The south ledge is a nice hangout spot. On this late afternoon fog was swirling down in the Wonalancet River valley.

A profile of the Blueberry Ledge Trail ridge, leading up to the south summit of Whiteface.

A short, steep climb hoisted me to the east viewpoint, a ledge that was cleared off by the naturalist Frank Bolles (whose At the North of Bearcamp Water is one of my favorite White Mountain reads) around 1890. Someone apparently tried to emulate him recently by hacking off branches on the two trees seen on the far side of the ledge.

Even without the view clearing, there is a great look down at Mt. Paugus, the backside of Square Ledge, and the upper Oliverian Brook valley. This vantage point gives Passaconaway an especially lofty feel.

Chocorua anchors the east end of the Sandwich Range.

Mt. Washington reigns supreme to the north.

The Walden Trail wanders across the summit area of Passaconaway, a high wooded plateau.

The mountain's most dramatic view is found on the north side, via a side path that descends 0.3 mile and 200 feet to what Passaconaway area historian Charles Edward Beals, Jr. called a "lofty eagle-nest of a cliff." This is the upper end of the long-closed Downes Brook Slide Trail (which has been illegally maintained at times; it is a very dangerous route when wet). It was almost 5 pm so I didn't have time to go down there today.

Here's a sampling of the north view taken on a 2007 winter trek.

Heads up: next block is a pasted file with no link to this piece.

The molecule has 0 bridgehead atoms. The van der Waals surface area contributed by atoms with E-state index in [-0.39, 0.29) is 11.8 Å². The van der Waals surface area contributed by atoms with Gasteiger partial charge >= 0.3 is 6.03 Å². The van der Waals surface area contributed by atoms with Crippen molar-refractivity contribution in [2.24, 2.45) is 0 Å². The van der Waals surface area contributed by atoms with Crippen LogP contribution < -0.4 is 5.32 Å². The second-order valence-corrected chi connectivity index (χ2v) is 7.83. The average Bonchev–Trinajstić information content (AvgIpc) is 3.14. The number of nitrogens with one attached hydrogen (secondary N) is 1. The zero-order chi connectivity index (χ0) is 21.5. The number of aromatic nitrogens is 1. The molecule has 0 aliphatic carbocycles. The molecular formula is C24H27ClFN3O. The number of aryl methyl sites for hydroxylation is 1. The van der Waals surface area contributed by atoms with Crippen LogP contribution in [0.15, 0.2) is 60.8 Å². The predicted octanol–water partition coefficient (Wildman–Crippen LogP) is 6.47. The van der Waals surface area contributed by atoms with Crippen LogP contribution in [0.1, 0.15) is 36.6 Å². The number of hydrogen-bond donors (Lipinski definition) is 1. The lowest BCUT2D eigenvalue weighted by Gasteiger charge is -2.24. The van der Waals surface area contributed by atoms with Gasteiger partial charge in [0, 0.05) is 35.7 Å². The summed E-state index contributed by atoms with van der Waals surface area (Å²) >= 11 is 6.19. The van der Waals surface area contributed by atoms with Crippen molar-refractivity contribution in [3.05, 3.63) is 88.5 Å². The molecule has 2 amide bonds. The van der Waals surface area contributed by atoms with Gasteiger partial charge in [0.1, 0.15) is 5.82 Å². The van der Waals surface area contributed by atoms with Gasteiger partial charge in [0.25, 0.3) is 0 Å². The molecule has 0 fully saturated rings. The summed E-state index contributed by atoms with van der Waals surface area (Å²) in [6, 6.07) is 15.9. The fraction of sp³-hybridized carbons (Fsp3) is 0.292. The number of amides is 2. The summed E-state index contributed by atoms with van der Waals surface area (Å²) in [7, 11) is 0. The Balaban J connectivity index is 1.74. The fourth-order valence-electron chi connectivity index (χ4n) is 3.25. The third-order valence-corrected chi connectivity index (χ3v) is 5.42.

Where the Walden Trail meets the Dicey's Mill Trail, a side path leads to the wooded, viewless summit.

This seems to be the "official" high point. Back in the 80s there actually was a view towards Whiteface a few feet farther along, at least with several feet of snow.

Just before that high point, a side path splits left to another potential high point. When in doubt, do 'em both.

A few yards down the Dicey's Mill Trail is the NW viewpoint.

This is mostly a standup viewpoint, but it offers a sweep that includes the Franconia Range (in the clouds on the left) and Hancock and Carrigain (on the right) with the Bond-Twin group beyond.

Close by to the west, Tripyramid wore a cottony shroud.

After a few minutes the South and Middle Peaks broke free.

The hour was late, and I had to hustle down. But I did find time for a short bushwhack to the top of a cliff with a view of the Wonalancet Range and down into the hidden valley of the east branch of the Wonalancet River.

Back at the Passaconaway Cutoff junction I retrieved my tools, and, as has been the norm of late (to my wife's chagrin, and rightfully so), I did the last couple of miles by headlamp.

No comments:

Post a Comment